ANNA CHIPPENDALE reviews UCL Freshers Plays Venus Fly Trap and The Storyteller.

Auditioned, cast, rehearsed and performed within a week, UCL Drama Society’s Freshers Plays invite fresh-faced, theatrical first years to get involved and showcase their talents from the get-go. Grappling with the incredibly complex challenges faced by students today, comedy Venus Fly Trap provided a sharp contrast to the mystery and intrigue of imaginary worlds explored in The Storyteller; Venus Fly Trap embraced and maturely analysed serious, difficult issues, whereas The Storyteller encouraged the audience to re-discover their inner child. It seems apt that the casts would capture the juxtaposition between youth and adulthood when they themselves, just starting university, are at the defining junction between the two.

‘Let’s go around the table and say where we’re from, what we’re studying, and which societies we want to join.’ The opening scene of the brilliantly sharp and thoughtful Venus Fly Trap by Phoebe Garthwaite, was disconcertingly relatable; just as all freshers do in their own first year halls, the cast sat around their communal kitchen table making small talk and answering mundane questions. In this way, the audience was immediately introduced to the flat, consisting of students Hugo (Giacomo Serafini), a public school boy with a predictable love of rugby; Alice (Zsuzsa Magyar), a free-thinking History of Art student; Juliet (Maya Bowles), level-headed, sensible and pragmatic; Aubrey (Korede Solomon), the vegan traveller with a tendency to link all stories back to his gap-yah, and Matthias (Jack Curtin), an endearing German exchange student with bountiful excitement and a thick accent. Directed by Garthwaite and Agnes Dromgoole, and produced by Emily Murphy and Maddy Stewart, Venus Fly Trap examined how halls can present a microcosm of the wider world, with hugely contrasting characters thrown together and forced to share a kitchen and toilet.

While the play poked fun at the various fresher stereotypes, with a rap performed by the Vegan Society dedicated to the humble cucumber a prime example, Garthwaite cleverly posed such comedic moments with a parallel subplot centred on character Hugo. As the play progressed and the weeks of the term slipped by, the audience witnessed Hugo suffering under parental pressure and the desire to be successful. His unravelling and clear struggle with mental health painted a picture which contrasted with the happy, carefree imagery often associated with student life, and highlighted the importance of mental health awareness in a community that is at once both sociable and isolating. Uniquely tackled in a setting familiar and highly relevant to both the cast and audience, Venus Fly Trap courageously addressed some of the issues surrounding mental health in a university context and demonstrated the ease with which we can miss the signs of struggle amongst our peers when caught up in our own hectic lives. With compelling performances from cast members in both principal and supporting roles alike, Venus Fly Trap was thoroughly engaging and moving.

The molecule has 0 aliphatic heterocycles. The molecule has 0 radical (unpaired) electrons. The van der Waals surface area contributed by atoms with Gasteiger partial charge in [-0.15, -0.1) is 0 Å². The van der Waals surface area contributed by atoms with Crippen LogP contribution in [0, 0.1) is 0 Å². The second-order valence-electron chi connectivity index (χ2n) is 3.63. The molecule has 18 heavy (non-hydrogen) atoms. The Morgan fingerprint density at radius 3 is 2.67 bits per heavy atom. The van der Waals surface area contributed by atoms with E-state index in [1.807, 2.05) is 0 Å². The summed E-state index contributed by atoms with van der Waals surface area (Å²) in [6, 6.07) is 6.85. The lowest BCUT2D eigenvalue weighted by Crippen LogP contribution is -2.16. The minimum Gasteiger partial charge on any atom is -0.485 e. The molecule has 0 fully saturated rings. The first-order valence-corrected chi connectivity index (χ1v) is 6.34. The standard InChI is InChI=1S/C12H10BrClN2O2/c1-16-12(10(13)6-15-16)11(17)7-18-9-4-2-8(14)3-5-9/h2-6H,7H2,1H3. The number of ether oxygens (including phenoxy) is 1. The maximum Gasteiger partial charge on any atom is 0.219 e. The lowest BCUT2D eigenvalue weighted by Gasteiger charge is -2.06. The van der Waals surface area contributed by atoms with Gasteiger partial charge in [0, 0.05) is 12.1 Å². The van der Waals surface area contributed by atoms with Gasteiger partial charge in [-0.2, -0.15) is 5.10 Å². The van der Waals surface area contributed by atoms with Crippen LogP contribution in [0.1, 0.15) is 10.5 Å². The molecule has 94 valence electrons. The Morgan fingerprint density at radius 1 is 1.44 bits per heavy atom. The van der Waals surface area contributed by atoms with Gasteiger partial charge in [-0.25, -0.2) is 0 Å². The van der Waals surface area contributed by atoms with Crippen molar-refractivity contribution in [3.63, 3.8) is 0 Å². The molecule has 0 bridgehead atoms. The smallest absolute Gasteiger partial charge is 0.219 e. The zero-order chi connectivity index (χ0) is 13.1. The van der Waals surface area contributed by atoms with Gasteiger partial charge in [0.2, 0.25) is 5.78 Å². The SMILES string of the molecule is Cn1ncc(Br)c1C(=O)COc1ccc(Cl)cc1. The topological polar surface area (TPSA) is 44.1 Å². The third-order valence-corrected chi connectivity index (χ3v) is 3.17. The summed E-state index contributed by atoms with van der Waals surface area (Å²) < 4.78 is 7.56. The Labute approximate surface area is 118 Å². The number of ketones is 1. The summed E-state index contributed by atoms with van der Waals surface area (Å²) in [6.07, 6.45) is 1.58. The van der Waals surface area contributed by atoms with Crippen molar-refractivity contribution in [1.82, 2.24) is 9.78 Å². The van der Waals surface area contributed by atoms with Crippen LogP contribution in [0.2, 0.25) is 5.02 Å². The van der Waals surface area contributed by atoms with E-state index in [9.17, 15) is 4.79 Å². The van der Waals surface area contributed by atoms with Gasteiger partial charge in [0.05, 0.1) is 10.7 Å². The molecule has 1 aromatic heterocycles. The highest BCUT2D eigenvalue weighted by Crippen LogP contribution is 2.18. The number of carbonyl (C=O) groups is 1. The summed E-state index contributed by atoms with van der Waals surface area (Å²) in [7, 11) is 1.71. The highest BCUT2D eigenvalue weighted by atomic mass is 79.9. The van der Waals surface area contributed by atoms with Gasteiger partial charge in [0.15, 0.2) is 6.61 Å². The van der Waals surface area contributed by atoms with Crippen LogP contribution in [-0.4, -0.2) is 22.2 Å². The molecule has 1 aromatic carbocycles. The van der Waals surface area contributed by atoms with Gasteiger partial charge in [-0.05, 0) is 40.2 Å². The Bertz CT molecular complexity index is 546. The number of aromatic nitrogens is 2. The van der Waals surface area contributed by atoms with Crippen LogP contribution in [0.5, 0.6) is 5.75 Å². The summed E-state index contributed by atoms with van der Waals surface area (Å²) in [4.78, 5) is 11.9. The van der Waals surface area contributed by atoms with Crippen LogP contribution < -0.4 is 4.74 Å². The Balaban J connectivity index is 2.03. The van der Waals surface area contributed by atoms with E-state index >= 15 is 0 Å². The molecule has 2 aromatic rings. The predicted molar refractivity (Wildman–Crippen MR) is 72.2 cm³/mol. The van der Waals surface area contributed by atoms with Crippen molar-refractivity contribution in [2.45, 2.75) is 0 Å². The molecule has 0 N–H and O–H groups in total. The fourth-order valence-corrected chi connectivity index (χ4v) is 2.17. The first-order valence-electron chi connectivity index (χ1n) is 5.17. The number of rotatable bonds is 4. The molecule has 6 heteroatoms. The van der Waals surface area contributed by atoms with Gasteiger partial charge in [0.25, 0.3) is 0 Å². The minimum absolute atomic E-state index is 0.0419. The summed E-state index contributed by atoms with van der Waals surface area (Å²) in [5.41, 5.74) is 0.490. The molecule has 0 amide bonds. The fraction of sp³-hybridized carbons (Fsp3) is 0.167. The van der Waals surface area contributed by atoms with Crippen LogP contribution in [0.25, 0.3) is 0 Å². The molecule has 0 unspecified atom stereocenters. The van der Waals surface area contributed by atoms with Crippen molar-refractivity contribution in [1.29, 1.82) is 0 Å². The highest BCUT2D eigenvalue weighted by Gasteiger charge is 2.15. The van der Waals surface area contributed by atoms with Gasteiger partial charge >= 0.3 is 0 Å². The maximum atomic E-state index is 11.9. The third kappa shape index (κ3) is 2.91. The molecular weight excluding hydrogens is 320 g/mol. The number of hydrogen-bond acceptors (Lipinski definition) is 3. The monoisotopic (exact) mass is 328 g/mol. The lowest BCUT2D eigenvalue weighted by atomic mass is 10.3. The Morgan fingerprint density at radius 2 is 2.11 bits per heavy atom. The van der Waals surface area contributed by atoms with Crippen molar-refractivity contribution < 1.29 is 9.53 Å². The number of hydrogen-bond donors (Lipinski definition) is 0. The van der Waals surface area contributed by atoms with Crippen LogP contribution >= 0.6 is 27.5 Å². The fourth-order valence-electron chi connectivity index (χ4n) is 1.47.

Photo courtesy of Dione Lemoni.

With The Storyteller, the audience was greeted by a Star Wars bed set and some crushed cans of Stella Artois. The brainchild of Will Mead and Miles Blanch, and produced by Poppy Crumpton, the second play followed the tale of father Sidney and daughter Charlie as they are ‘plunged into a world of imagination where gods, giants, and dwarves walk the earth.’ First on stage was Sidney (Sam Jones), middle-aged and kitted out in business attire, visibly stressed and beginning to crumble under the pressure of trying to find a work-home balance. His delicate façade cracked after the introduction of infant daughter Charlie (Rebecca Pauley). Sidney’s sharp retorts and lack of energy to deal with his daughter’s innocent requests led to regret, a couple of cans of Stella, and a book. It was at this point that the audience was swept away to another world, and encouraged to embrace their own inner child, as the warm and hugely entertaining cast of The Storyteller emerged from the pages to explore the imaginary.

Watching the cast huddled together, cawing and flapping with such energy was enthralling. Physical theatre can be achieved to different degrees of success, and it was refreshing and delightful to find a cast so charming, cohesive and flawless in their execution; the commitment of each actor to their role must be applauded. Confronted by a multitude of otherworldly giants, gods, and dwarves, the audience watched as Sidney endeavoured to keep himself safe and navigate the enemies in his path to find his way out of the imaginary world.

While notably different, Venus Fly Trap and The Storyteller had one incredibly important thing in common: a diverse range of characters representing many walks of life (from this world and beyond). With an emphasis on the contrast between the innocence of childhood and the challenges faced at university and throughout adulthood, both plays managed to use their vastly different subject matter to effectively illustrate the different ways humans think and act throughout various stages of life. A fitting analogy for the life of a student, the audience was allowed to feel young and at liberty to use their imagination, while simultaneously nudged to think about the problems facing the wider world.

Venus Fly Trap and The Storyteller ran from the 6-7th October at UCL.

Featured image courtesy of Phoebe Garthwaite.